Cape Town, hey.
The City was named Design Capital of the world back in 2014, which was just another accomplishment about which we could toot our horn.
Soon, thanks to a more relaxed lifestyle in scenic surrounds, our property prices soared through the roof.
In 2016, a German couple was happy to fork out a staggering R290 million for a mansion in Bantry Bay. The sale set a new record for SA house prices, although the rest of the country remained unfavourable, reports Business Live:
The average Gauteng homeowner has had to be satisfied with a 22% increase over the five years ending December, less than half the Western Cape’s 50% growth over the same time, FNB figures show.
But, as with everything that rises, a fall is inevitable – and it appears our beloved city is in the midst of a decline.
You might assume it all has to do with the drought, but other factors that are at play include the decline in our economy, an increase in dangerous crimes, and the DA’s increasingly tarnished reputation:
Splurging R30m on a swanky Camps Bay or Clifton abode no doubt loses some of its allure with the realisation that taking a hot shower and a refreshing dip in a sparkling clean swimming pool or running your washing machine and dishwasher may all soon become a thing of the past. There is also the possibility of raw sewage leaks if the water flow in the city’s sanitation system is sharply reduced, which could pose health risks.
All things considered, wealthy would-be buyers, especially new entrants to the Cape Town housing market, are bound to put buying decisions on hold.
The decline was noticeable in December, when upper-holiday rentals over the season dropped:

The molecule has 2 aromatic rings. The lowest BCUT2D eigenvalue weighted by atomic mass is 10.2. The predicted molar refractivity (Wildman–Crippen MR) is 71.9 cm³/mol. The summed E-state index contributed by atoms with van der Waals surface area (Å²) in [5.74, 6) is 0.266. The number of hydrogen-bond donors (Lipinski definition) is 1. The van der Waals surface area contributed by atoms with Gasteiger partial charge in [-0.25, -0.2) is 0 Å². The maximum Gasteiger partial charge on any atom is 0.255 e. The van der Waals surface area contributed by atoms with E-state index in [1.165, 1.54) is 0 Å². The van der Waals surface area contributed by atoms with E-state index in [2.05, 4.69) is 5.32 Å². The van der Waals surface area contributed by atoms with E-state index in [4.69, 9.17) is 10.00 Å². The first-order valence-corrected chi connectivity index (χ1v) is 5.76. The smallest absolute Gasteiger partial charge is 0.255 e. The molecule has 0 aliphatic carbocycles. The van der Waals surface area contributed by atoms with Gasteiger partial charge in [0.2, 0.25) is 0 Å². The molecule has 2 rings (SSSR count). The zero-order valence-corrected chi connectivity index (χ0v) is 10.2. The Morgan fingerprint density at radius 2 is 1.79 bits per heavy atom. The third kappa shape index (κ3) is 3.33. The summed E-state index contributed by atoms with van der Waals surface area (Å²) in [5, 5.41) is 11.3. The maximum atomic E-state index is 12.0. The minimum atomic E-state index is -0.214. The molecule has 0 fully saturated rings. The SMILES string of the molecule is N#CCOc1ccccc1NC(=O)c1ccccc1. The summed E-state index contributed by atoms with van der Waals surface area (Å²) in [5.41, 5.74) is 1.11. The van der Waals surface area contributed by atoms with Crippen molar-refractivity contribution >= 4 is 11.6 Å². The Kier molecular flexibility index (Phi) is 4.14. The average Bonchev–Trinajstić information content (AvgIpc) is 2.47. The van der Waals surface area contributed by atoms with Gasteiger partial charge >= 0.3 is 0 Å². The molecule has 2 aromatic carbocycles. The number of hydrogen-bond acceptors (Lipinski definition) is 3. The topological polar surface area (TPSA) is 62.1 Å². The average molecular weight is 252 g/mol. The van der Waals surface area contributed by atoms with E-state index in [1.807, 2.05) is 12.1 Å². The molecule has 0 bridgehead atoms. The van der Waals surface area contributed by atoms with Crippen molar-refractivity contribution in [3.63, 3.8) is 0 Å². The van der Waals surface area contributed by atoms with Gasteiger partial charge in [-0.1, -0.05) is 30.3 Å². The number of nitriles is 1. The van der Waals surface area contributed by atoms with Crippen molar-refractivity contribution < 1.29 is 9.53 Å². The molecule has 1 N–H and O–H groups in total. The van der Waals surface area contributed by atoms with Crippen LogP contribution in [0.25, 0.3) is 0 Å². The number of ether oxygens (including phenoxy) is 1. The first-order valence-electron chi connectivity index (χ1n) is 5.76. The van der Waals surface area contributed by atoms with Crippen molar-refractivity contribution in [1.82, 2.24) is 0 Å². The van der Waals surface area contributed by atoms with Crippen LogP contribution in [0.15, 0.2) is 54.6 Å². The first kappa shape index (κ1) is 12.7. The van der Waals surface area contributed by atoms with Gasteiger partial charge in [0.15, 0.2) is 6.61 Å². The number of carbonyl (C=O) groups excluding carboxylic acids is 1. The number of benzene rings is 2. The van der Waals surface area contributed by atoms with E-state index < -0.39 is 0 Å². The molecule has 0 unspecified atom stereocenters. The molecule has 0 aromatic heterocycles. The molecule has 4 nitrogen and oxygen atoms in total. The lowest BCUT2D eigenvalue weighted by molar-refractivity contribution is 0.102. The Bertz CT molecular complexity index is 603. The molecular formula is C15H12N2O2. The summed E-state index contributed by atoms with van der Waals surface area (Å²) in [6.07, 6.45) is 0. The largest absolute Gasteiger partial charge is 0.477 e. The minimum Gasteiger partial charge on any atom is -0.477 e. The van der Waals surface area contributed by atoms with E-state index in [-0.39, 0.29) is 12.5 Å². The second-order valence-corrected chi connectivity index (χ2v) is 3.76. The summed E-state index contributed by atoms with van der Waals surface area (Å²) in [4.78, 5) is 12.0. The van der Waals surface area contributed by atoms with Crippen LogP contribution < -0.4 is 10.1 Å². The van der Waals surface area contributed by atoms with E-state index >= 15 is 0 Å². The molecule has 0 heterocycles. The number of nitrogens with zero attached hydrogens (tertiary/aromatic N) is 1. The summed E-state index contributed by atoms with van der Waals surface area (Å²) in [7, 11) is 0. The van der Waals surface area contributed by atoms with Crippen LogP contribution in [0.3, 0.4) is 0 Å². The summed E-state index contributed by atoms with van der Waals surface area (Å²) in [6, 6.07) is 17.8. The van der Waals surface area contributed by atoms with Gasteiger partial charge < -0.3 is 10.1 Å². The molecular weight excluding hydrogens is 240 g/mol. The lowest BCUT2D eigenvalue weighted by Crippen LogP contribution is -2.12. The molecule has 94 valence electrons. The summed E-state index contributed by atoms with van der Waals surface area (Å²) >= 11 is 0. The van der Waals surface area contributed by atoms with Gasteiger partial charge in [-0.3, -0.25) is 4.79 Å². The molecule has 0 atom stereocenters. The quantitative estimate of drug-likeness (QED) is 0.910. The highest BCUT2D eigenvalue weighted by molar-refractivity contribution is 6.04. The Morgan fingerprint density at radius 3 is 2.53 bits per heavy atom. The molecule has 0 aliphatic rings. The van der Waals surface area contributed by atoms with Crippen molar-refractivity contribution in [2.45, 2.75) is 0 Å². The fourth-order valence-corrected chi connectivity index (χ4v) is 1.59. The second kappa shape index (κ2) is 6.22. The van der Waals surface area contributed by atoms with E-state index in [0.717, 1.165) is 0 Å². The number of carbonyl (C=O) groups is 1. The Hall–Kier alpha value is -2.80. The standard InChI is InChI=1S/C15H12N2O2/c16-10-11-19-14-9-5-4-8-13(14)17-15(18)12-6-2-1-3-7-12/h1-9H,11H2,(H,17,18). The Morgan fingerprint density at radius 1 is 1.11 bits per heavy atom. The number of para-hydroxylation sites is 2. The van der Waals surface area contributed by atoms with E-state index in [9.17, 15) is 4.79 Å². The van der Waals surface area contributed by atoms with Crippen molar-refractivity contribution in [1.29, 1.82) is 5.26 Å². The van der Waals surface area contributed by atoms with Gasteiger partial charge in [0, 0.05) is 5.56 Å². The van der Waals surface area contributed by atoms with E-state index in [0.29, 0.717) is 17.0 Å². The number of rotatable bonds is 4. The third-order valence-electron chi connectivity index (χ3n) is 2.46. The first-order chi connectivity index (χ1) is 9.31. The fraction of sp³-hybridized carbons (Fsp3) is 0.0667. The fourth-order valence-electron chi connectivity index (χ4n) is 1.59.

Ruth Munitz, manager of SeeffShortstay, who had a number of big-ticket holiday homes on the Atlantic seaboard to let in the R50,000/day to R115,000/day range, said in December that rental bookings at the upper end were “very slow”.
And, regarding property sales, the Atlantic seaboard started feeling the heat:
Lew Geffen, chairman of Lew Geffen Sotheby’s International Realty, says sales volumes across Cape Town’s top-end suburbs are down around 30% year on year.
As a result, prices have already dropped in some suburbs. Geffen refers to Lightstone Property’s latest figures, which show that in Fresnaye average house prices are down 1.76% in the three months ending November — from a 12-month average of R15.21m to R14.94m.
Bantry Bay took a bigger knock, with the average sales price of R12.95m in the three months ending November being 15.9% lower than the annual average of R15.47m.
In Sea Point and neighbouring Greenpoint, average prices dipped by 7.89% and 3.26% respectively over the same period — from R7.29m to R6.72m and from R7.29m to R7.05m.
Not only have prices decreased, but the time it takes to sell a house has gone from four months a year ago to six months now:
“Some properties are selling for as much as 20% below asking price,” says Seeff Atlantic seaboard agent Pola Jocum. She says sellers will have to become more realistic in their asking prices and stop using overpriced listings to guide their price expectations.
And new buildings? Well, plans are having to be changed. From going green to building empty swimming pools (as they are not allowed to be filled/refilled), the City is telling residents to adapt, as conditions under the drought are “the new normal”.
But there’s one area that will keep on thriving.
Yes, for those of you who are in the City, either your rent is going to go up or your asking price increases – this after the City announced that CBD will not be affected by water shortages:
Basil Moraitis, Pam Golding Properties area manager for the Atlantic seaboard, says the company is already seeing more interest in CBD apartments. There is a rising trend of owners of larger stand-alone homes with pools and gardens opting for sectional title living, given the lower water consumption and maintenance requirements.
It is even being predicted by some that Capetonians will soon be looking at moving to other regions in South Africa.
Damn, have we already come to that?
For those of you who have the balls to stay, you might want to take a look at what water-saving products Takelot.com has to offer. Oh, and you can win a R500 voucher, too.
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